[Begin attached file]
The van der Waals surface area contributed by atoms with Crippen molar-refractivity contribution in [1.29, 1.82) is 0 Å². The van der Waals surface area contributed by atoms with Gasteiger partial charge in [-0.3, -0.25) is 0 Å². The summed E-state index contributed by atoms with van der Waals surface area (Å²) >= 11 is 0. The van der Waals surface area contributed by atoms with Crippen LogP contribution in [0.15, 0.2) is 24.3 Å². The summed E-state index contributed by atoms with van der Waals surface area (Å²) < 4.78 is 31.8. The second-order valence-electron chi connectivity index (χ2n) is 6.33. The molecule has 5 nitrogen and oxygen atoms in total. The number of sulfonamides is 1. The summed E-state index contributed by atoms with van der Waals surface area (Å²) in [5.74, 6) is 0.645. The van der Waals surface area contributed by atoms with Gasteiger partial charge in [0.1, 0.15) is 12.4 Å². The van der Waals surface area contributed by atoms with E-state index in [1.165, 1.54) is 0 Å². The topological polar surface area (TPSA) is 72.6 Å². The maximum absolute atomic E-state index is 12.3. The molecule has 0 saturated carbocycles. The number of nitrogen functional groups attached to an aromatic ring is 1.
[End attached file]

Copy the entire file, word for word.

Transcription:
The van der Waals surface area contributed by atoms with Crippen molar-refractivity contribution in [1.29, 1.82) is 0 Å². The van der Waals surface area contributed by atoms with Gasteiger partial charge in [-0.3, -0.25) is 0 Å². The summed E-state index contributed by atoms with van der Waals surface area (Å²) >= 11 is 0. The van der Waals surface area contributed by atoms with Crippen LogP contribution in [0.15, 0.2) is 24.3 Å². The summed E-state index contributed by atoms with van der Waals surface area (Å²) < 4.78 is 31.8. The second-order valence-electron chi connectivity index (χ2n) is 6.33. The molecule has 5 nitrogen and oxygen atoms in total. The number of sulfonamides is 1. The summed E-state index contributed by atoms with van der Waals surface area (Å²) in [5.74, 6) is 0.645. The van der Waals surface area contributed by atoms with Gasteiger partial charge in [0.1, 0.15) is 12.4 Å². The van der Waals surface area contributed by atoms with E-state index in [1.165, 1.54) is 0 Å². The topological polar surface area (TPSA) is 72.6 Å². The maximum absolute atomic E-state index is 12.3. The molecule has 0 saturated carbocycles. The number of nitrogen functional groups attached to an aromatic ring is 1.